Request: the-scientist Topic: overview Document Updated: 15 Dec 92 Subject: Overview of TH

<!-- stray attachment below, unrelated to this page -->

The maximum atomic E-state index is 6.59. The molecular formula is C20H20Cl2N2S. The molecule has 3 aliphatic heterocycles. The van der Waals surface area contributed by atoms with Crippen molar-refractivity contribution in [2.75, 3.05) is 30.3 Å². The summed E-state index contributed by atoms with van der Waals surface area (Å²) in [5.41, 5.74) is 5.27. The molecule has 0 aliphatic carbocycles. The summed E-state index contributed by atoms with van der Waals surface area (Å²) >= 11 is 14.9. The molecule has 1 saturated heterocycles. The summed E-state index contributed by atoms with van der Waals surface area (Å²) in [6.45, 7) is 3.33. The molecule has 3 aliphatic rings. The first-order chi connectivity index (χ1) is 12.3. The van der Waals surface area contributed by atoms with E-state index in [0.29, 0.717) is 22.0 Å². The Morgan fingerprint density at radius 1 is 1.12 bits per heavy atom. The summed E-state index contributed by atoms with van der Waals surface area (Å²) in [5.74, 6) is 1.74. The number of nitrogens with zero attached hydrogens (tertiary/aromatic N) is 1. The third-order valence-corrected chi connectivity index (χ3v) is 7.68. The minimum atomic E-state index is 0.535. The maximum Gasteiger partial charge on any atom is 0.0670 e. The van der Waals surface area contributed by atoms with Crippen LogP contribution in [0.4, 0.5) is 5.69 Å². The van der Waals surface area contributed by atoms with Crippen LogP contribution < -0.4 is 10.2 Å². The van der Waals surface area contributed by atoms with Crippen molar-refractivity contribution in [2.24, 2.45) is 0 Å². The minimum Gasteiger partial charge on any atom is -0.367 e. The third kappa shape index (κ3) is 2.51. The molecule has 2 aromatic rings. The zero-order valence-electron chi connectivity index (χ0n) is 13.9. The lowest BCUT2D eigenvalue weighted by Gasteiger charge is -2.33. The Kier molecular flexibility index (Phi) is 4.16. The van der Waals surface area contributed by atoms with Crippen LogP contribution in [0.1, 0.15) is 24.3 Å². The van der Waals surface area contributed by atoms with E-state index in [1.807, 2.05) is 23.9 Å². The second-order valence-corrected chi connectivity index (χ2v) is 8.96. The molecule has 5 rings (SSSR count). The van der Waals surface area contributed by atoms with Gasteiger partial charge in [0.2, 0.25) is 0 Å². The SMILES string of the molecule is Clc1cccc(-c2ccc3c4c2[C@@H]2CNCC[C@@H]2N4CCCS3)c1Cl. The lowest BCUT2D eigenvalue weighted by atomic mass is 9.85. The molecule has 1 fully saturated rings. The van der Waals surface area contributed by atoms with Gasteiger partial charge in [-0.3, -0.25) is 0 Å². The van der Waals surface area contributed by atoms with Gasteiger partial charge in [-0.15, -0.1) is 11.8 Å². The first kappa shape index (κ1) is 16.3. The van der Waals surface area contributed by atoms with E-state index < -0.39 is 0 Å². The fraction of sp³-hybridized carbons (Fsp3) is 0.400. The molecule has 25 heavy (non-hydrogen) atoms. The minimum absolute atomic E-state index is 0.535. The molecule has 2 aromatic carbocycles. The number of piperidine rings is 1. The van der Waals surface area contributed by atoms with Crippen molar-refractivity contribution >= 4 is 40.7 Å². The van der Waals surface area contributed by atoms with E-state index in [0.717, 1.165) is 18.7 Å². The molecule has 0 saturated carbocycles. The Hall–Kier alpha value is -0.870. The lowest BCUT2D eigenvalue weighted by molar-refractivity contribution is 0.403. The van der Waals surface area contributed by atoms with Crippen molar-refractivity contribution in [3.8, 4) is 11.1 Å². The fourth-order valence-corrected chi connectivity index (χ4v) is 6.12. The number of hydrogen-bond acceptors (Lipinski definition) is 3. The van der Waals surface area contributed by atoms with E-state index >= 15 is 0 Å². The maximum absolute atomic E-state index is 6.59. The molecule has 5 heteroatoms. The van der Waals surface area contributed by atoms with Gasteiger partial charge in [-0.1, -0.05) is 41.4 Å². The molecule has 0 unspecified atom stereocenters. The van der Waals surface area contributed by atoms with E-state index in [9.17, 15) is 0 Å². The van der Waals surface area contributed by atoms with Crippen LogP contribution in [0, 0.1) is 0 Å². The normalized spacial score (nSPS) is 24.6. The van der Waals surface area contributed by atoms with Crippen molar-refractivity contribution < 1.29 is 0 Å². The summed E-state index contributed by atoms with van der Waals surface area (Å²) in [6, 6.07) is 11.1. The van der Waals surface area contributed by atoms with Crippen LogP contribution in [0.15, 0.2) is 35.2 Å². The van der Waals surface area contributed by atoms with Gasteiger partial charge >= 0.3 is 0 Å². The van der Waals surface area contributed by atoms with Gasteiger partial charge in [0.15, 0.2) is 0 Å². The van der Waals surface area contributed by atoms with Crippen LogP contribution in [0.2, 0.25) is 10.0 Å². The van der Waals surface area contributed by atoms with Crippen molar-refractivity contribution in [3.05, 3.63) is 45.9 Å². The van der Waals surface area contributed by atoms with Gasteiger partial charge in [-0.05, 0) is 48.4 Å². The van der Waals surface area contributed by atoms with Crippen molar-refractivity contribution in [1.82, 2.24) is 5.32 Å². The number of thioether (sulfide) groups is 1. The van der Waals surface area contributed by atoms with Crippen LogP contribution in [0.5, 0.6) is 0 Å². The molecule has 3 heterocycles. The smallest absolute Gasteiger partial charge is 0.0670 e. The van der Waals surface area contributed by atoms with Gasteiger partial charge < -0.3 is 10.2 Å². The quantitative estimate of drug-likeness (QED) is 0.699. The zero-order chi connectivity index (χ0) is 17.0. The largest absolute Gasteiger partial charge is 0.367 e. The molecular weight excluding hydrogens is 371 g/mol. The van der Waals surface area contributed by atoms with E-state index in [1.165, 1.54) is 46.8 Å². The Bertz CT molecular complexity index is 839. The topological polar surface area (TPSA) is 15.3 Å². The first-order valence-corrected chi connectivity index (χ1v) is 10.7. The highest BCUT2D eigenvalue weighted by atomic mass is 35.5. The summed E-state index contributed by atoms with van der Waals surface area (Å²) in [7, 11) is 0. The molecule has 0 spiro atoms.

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Request: the-scientist Topic: overview Document Updated: 15 Dec 92 Subject: Overview of THE SCIENTIST OVERVIEW OF "THE SCIENTIST" 15 December 1992 THE SCIENTIST is a biweekly tabloid newspaper, published in Philadelphia (Pennsylvania, U.S.A.) and distributed internationally to research scientists, managers, and administrators in industry, academia, and government. Although its news articles, features, departments and opinion pieces are targeted at science professionals in all disciplines, the majority of the publication's 30,000 subscribers are associated with the life sciences. And most of these life scientists are directly or indirectly connected to the burgeoning biotechnology marketplace. With its focus on the career concerns of professional researchers, THE SCIENTIST is unique among the host of publications available to scientists. Rather than presenting original research papers or hard-news coverage of breakthroughs in esoteric scientific pursuits, THE SCIENTIST delivers information on the workplace itself--the issues and events conditioning the professional environment in which researchers conduct their professional lives: funding legislation; salary surveys; new grants; blossoming areas of study that are likely to provide the greatest opportunities for career advancement; the controversial ethical debates that shape today's workplace; the interplay of industrial, academic, and governmental research. THE SCIENTIST's editorial package is presented to readers in five distinctive sections: News; Opinion; Research; Tools & Technology; and Profession. APPENDIX: * NEWS: Because The Scientist reaches its readers every two weeks, the editors presume that other publications are better positioned to provide sufficient coverage of "breaking news." The mission of The Scientist's News section, then, is to put the latest news in perspective for its career-minded readers, with incisive assessments of its impact on the working lives of professional researchers, managers, and administrators. In this regard, the publication's purview is unique in its breadth: the paper fosters reflection by its readers not only on their professional roles in relation to science-specific matters-- but also in relation to the nonscientific world at large and the major events, from national elections to natural disasters, that shape the world in which today's researchers ply their trade. The NEWS section also enlightens readers on such urgent matters as the anticipated shortage of scientists and the effort to recruit more women and minorities into the science profession. Most distinctive, perhaps, is THE SCIENTIST's persistence in tracking and reporting on the individual researchers, the front-running that are driving the scientific enterprise today and setting its standards for years to come. * OPINION: Probing exploration of critical issues-- matters of considerable import to the researcher's professional life--are at the heart of this part of the publication. The Opinion section also serves--in the form of a lively Letters department--as a forum for its highly vocal readership. * RESEARCH: What are the latest trends in biochemical investigation? Why is a particular team of scientists consistently coming up with breakthroughs in their field? What are the "hottest" scientific papers of the day as measured by "citation analysis"? What individuals, institutions, states, and nations are documentably emerging as the leaders in scientific investigation? The Research section of THE SCIENTIST answers these and other questions in issue after issue in order to illuminate readers about the scientific context in which they are pursuing their own careers--and about the scientific and professional options that may be available in disciplines other than their own. * TOOLS & TECHNOLOGY: While this section lets readers in on the latest developments in laboratory instruments and systems and in computer-based hardware and software that supports lab work, it also examines the relationships between these tools and the researchers who use them, as well as issues of impact on the scientific workplace. The publication's Tools & Technology sections have focused, for example, on new environmental regulations and the effect they are having on traditional methods for disposing of lab waste disposal; the need for vigilantly monitoring lab safety; how bargain-hunting scientists can beat the skyrocketing cost of laboratory equipment; and advances in computational software. * PROFESSION: The Profession section presents thought- provoking articles on the "bread-and-butter" aspects of the typical scientist's working world. Subjects have included: a "tutorial" on how an academic lab can best prepare for an on-site visit by National Institutes of Health examiners. The section offers practical advice on topics such as resume preparation and networking at scientific society meeting; tips on how an organization or an individual scientist should go about organizing a scientific meeting or seminar series; what a researcher who suddenly finds himself or herself in the public limelight must do to prepare for interviews by the press and television reporters. Also in the Profession section, readers are alerted to funding information with which they may not be familiar and rundowns on salaries in specific scientific disciplines. The People department of this section provides special coverage of the science community's highest achieving men and women plus passed away.

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